Priced a bit less than the only other direct competitor, the Toyota RAV4 Hybrid, the Rogue is due in first dealers in April according to analyst Alan Baum, and promises more choices for buyers in what has proven a desirable type of vehicle.

The RAV 4 in its first year has vaulted to near the top of the hybrid sales charts, often being in second or third place and nudging other perennial favorite hatchbacks and sedans out of the way in the process.

Nissan’s Rogue Hybrid with 2.0-liter four-cylinder gasoline engine, electric motor, and lithium-ion battery promises 176 total horsepower.

Helping it along, as is the case for the 32 mpg combined RAV4 is all wheel drive availability.

Rogue Hybrid front drive models are estimated 33 mpg city, 35 mpg highway and 34 mpg combined. AWD models are estimated at 31 city, 34 highway, and 33 combined.

Hyundai Ioniq Plug-in Hybrid

Also taking on a Toyota product, the Ioniq plug-in hybrid tackles Toyota’s all-new Prius Prime, and hits it on all points – range, mpg, price, and arguably styling.

Hyundai’s car is actually one of three Ioniq variants. The battery electric and hybrid version are launching now, and the yet-to-be priced PHEV is based on the hybrid’s 1.6-liter, electric motor and li-ion powertrain.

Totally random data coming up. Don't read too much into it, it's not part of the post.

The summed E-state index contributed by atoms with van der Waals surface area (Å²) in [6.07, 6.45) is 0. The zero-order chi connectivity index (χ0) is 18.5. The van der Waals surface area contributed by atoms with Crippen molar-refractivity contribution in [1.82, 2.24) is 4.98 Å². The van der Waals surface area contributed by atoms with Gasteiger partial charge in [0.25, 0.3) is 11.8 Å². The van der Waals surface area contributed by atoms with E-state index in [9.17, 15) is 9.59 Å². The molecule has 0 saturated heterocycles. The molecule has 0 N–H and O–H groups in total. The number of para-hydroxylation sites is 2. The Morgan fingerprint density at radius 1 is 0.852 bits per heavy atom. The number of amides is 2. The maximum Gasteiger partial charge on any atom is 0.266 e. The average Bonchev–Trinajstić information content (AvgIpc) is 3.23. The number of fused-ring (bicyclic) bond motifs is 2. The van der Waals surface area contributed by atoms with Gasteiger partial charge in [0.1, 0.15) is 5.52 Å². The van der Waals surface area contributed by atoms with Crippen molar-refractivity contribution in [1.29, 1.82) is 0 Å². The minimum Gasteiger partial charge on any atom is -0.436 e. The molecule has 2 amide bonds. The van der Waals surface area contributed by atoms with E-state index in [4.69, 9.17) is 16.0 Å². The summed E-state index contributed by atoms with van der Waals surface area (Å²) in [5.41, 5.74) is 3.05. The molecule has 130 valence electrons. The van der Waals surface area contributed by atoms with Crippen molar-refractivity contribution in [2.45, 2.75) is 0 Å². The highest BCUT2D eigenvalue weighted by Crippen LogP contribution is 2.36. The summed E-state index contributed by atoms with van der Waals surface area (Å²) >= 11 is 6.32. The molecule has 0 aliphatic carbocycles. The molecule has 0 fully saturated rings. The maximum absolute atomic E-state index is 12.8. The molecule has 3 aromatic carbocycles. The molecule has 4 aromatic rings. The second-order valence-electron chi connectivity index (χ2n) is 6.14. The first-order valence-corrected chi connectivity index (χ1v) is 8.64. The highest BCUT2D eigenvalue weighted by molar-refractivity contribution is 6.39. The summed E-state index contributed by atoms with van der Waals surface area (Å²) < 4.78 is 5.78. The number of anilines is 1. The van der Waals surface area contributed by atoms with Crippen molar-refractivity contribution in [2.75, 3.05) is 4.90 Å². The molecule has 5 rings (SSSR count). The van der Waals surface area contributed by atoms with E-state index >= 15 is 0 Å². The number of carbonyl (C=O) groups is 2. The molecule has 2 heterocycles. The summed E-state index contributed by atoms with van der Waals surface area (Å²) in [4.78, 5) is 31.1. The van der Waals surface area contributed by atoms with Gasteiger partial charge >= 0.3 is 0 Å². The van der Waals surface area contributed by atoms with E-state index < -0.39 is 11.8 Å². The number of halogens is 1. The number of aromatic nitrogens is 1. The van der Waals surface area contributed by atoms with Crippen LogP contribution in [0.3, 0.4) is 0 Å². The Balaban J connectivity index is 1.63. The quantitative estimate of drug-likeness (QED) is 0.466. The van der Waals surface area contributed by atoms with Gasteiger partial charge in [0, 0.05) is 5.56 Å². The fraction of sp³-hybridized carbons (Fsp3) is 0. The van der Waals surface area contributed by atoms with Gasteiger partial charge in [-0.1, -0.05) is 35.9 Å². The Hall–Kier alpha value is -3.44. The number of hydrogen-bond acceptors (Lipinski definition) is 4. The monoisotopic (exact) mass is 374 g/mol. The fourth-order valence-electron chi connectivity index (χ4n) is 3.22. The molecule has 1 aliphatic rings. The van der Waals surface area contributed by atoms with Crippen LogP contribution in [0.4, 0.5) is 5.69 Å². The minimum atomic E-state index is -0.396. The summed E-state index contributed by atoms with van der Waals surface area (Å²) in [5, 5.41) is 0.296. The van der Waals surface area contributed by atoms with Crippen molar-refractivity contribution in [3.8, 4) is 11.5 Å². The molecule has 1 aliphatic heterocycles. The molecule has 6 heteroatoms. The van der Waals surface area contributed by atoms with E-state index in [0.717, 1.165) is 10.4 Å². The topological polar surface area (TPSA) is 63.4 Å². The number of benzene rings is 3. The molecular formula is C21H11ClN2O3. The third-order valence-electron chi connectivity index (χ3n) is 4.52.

MPG in hybrid mode is expected in the middle 50s, and electric range from the 8.9-liter battery is expected to be 27 miles.

SEE ALSO: Which Looks More Competitive: Toyota Prius Prime, or Hyundai Ioniq Plug-in Hybrid?

Performance may be about the same as the Toyota – adequate in a 0-60 mph dash perhaps around 10 seconds, but not amazing – but this vehicle promises to save fuel and cut emissions very effectively.

Many owners will have enough electric range to keep the gas engine off entirely in daily driving. The gas engine will make a long-haul trip also near the top of the charts in energy efficiency among petrol burners.

As for styling, the Ioniqs look more conventional while otherwise parroting the design of Toyota’s Prius upon which they were benchmarked.

A unique dual clutch auto instead of a CVT transmissions may also gather fans who prefer that type better.

Also unique also is a 12-volt starter battery packaged with the li-ion unit, under lifetime warranty, and capable of being “jump started” by the bigger battery if needed.

Chrysler Pacifica Hybrid


Shoosh! Don’t tell anyone. The Pacifica Hybrid due in dealers as soon as this month is really a plug-in hybrid.